Mount Holyoke College inviting some students back to campus in spring


Staff Writer
Published: 10/29/2020 2:37:41 PM

SOUTH HADLEY — Mount Holyoke College, which has operated on a remote basis throughout the fall, announced that it will invite up to 60% of its student population back to campus for the spring semester.

“Our goal is to safely accommodate as many students wishing to return as we possibly can, and to continue to ensure that those for whom Mount Holyoke is their permanent address or who need to be on campus can remain in residence,” Mount Holyoke President Sonya Stephens wrote to the college community on Wednesday.

Any student may apply to return to campus, though if more than 60% express interest, college officials will use a prioritization system. The college enrolls 2,190 undergraduates, according to its website.

The majority of learning will likely remain remote, according to Stephens. Faculty members will determine the mode of delivery and must also ensure that resources are available for students studying remotely.

Outside of classes, campus life as a whole will be a different experience, Stephens said. Students will be tested for COVID-19 at least twice a week; those living on campus cannot host visitors; all food will be provided on a take-out basis; off-campus travel will be limited; and many buildings and facilities will be closed or open in a limited capacity.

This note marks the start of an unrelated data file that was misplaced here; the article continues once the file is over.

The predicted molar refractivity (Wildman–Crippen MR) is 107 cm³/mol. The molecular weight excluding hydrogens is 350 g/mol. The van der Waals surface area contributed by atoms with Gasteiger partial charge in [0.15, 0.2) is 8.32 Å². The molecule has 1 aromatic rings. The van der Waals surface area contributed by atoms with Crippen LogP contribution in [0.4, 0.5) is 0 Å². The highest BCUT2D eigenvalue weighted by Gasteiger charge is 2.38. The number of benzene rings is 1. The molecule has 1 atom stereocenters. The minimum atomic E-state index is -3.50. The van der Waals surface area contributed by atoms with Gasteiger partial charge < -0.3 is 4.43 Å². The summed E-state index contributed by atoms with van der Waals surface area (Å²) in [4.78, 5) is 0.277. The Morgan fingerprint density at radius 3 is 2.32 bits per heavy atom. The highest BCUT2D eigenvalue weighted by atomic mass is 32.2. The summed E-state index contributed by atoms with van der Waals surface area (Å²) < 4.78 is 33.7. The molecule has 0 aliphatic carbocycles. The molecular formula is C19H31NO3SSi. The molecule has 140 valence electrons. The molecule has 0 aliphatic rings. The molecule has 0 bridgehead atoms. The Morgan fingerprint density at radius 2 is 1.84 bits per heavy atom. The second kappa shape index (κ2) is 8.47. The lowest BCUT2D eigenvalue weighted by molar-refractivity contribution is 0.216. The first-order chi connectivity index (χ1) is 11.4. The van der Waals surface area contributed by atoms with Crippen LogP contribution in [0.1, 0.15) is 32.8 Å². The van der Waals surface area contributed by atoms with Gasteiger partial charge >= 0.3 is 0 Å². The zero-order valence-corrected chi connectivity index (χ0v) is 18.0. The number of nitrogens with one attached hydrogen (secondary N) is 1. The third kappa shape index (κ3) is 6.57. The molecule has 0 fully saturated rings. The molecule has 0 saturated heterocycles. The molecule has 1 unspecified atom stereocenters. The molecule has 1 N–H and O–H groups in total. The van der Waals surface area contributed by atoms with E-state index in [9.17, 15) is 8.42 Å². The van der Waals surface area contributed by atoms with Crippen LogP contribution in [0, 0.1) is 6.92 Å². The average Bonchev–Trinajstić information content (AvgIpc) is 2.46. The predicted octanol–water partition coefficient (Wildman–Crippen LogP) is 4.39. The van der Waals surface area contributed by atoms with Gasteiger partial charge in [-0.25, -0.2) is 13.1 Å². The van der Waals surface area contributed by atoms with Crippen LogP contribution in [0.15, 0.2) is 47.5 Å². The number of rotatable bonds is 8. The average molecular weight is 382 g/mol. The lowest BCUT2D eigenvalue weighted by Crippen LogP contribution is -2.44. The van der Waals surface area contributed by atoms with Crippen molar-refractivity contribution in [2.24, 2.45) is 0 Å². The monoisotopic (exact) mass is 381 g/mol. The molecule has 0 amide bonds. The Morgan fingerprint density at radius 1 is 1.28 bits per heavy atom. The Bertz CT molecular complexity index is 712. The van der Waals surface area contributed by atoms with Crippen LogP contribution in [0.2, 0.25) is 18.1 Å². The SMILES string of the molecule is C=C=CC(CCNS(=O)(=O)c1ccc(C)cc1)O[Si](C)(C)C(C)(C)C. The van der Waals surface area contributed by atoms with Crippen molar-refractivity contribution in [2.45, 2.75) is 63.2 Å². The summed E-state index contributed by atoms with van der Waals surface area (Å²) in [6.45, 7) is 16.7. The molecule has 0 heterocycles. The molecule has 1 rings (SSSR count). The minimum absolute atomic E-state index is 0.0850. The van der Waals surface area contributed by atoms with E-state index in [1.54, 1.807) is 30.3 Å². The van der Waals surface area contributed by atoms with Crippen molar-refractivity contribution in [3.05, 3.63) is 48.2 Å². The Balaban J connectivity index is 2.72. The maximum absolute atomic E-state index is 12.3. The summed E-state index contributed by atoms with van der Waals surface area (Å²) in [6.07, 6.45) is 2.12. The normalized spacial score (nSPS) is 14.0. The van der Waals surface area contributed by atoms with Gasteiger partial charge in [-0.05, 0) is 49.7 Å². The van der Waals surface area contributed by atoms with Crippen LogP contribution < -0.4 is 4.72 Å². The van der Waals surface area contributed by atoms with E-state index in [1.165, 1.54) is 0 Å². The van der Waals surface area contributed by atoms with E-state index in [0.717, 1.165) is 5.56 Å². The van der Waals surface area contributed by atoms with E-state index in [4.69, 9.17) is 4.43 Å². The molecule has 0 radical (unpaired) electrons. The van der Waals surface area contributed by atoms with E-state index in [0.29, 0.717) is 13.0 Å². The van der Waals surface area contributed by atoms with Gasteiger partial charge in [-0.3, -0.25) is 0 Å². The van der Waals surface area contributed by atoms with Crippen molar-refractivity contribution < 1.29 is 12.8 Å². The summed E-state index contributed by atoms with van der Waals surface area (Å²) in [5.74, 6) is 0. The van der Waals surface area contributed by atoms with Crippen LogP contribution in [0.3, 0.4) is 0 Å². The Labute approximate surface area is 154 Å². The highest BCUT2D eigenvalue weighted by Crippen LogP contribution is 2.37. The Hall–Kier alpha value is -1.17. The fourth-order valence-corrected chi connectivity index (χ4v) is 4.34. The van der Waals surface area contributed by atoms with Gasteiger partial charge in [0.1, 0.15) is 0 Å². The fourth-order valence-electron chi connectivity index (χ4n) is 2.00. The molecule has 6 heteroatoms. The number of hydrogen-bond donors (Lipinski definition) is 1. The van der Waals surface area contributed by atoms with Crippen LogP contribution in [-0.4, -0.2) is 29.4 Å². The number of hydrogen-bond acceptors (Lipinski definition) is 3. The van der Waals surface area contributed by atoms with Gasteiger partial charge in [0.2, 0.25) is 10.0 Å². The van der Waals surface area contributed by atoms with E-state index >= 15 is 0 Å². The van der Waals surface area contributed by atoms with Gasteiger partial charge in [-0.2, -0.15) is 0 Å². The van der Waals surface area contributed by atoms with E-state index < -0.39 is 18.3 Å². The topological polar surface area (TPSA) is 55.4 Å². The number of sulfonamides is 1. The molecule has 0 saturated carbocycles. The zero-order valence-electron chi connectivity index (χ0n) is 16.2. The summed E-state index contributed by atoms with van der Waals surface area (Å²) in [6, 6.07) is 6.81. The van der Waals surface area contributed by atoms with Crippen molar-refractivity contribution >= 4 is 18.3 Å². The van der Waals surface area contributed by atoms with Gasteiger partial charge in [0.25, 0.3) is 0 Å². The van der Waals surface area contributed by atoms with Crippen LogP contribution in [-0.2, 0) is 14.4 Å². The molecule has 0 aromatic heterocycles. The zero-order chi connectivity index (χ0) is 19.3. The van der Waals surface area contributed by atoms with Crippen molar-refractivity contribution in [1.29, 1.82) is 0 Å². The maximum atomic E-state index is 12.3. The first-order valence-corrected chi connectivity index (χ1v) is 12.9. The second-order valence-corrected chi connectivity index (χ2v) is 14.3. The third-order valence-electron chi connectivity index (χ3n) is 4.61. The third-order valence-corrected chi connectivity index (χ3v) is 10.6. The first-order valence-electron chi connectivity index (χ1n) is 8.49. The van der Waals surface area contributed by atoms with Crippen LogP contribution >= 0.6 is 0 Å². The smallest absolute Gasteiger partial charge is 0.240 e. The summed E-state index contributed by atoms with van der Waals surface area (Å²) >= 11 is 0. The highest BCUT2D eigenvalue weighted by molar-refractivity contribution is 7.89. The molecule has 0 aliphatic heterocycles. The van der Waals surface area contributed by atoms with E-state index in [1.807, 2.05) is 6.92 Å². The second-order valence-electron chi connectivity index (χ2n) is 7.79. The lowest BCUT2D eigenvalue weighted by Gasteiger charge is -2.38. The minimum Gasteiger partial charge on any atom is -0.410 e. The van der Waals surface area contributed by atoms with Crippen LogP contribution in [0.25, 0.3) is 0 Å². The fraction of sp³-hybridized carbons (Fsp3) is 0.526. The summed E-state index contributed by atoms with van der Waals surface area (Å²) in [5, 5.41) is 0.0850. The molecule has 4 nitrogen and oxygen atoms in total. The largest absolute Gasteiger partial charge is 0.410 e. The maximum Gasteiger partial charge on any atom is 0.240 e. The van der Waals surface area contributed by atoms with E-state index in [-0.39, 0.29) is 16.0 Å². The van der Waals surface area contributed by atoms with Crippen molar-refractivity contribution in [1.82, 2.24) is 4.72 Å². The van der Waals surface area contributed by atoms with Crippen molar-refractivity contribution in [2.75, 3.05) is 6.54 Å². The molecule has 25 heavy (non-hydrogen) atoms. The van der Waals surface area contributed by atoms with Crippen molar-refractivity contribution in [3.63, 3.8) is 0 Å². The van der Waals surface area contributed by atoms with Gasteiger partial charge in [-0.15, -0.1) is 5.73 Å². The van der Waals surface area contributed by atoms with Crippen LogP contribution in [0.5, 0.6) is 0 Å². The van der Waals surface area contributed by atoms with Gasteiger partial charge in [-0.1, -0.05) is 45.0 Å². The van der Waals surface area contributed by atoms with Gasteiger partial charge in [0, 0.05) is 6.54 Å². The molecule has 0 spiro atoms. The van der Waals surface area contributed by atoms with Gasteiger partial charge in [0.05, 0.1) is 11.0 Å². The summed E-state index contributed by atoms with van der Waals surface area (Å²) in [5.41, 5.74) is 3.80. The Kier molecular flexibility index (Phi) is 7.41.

Students may participate in “some in-person, small group activities,” according to Stephens, and will have some access to indoor and outdoor fitness facilities and recreational activities.

The college has also identified more on-campus and off-campus quarantine spaces, Stephens wrote.

The college came to its decision due to “increased experience in managing these conditions over recent months, a deeper understanding of how Mount Holyoke’s campus operations can adapt with extraordinary health and safety guidelines in place, and clear evidence that good practices have been shown to reduce risk,” according to Stephens.

A college spokeswoman declined to provide further information on the plan, such as how strictly student travel will be limited and said that more information will be released on Nov. 12.

Late last week, the University of Massachusetts Amherst, which limited on-campus housing for the fall semester to students taking mandatory in-person classes or in other extenuating circumstances, announced that it will also invite around 60% of its usual on-campus population to return to campus in the spring. Typically, 14,000 students live on campus.

Jacquelyn Voghel can be reached at
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